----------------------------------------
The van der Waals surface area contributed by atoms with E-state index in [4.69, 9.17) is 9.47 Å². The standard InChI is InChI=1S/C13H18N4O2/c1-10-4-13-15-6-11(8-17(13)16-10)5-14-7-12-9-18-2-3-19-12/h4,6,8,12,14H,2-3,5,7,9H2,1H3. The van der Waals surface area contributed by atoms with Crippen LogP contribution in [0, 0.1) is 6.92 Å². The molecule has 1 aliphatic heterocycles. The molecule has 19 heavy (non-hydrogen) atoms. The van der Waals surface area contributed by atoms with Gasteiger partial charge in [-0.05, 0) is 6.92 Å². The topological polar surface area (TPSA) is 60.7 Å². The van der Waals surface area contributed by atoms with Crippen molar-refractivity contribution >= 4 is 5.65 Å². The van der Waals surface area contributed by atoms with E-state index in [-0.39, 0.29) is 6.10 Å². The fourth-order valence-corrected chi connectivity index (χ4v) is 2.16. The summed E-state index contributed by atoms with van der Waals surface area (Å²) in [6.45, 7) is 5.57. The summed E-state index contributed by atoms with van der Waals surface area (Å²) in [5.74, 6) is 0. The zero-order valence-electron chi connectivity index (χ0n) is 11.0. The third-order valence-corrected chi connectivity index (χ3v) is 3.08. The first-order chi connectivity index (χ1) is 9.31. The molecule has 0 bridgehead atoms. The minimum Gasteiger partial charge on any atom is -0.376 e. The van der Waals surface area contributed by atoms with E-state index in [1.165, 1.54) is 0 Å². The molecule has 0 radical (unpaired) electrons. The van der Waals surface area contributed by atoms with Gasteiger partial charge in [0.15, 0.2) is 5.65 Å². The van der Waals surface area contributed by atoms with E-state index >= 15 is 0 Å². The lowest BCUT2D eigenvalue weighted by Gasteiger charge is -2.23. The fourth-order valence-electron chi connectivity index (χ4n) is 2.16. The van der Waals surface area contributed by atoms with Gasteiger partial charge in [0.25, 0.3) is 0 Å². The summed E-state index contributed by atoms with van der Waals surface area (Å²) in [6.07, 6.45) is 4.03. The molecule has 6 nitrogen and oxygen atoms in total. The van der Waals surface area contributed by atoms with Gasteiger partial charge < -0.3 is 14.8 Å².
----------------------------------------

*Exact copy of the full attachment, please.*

The van der Waals surface area contributed by atoms with E-state index in [4.69, 9.17) is 9.47 Å². The standard InChI is InChI=1S/C13H18N4O2/c1-10-4-13-15-6-11(8-17(13)16-10)5-14-7-12-9-18-2-3-19-12/h4,6,8,12,14H,2-3,5,7,9H2,1H3. The van der Waals surface area contributed by atoms with Crippen LogP contribution in [0, 0.1) is 6.92 Å². The molecule has 1 aliphatic heterocycles. The molecule has 19 heavy (non-hydrogen) atoms. The van der Waals surface area contributed by atoms with Gasteiger partial charge in [-0.05, 0) is 6.92 Å². The topological polar surface area (TPSA) is 60.7 Å². The van der Waals surface area contributed by atoms with Crippen molar-refractivity contribution >= 4 is 5.65 Å². The van der Waals surface area contributed by atoms with E-state index in [-0.39, 0.29) is 6.10 Å². The fourth-order valence-corrected chi connectivity index (χ4v) is 2.16. The summed E-state index contributed by atoms with van der Waals surface area (Å²) in [6.45, 7) is 5.57. The summed E-state index contributed by atoms with van der Waals surface area (Å²) in [5.74, 6) is 0. The zero-order valence-electron chi connectivity index (χ0n) is 11.0. The third-order valence-corrected chi connectivity index (χ3v) is 3.08. The first-order chi connectivity index (χ1) is 9.31. The molecule has 0 bridgehead atoms. The minimum Gasteiger partial charge on any atom is -0.376 e. The van der Waals surface area contributed by atoms with E-state index in [1.165, 1.54) is 0 Å². The molecule has 0 radical (unpaired) electrons. The van der Waals surface area contributed by atoms with Gasteiger partial charge in [0.15, 0.2) is 5.65 Å². The van der Waals surface area contributed by atoms with E-state index >= 15 is 0 Å². The lowest BCUT2D eigenvalue weighted by Gasteiger charge is -2.23. The fourth-order valence-electron chi connectivity index (χ4n) is 2.16. The van der Waals surface area contributed by atoms with Gasteiger partial charge in [0.25, 0.3) is 0 Å². The summed E-state index contributed by atoms with van der Waals surface area (Å²) in [6.07, 6.45) is 4.03. The molecule has 6 nitrogen and oxygen atoms in total. The van der Waals surface area contributed by atoms with Gasteiger partial charge < -0.3 is 14.8 Å².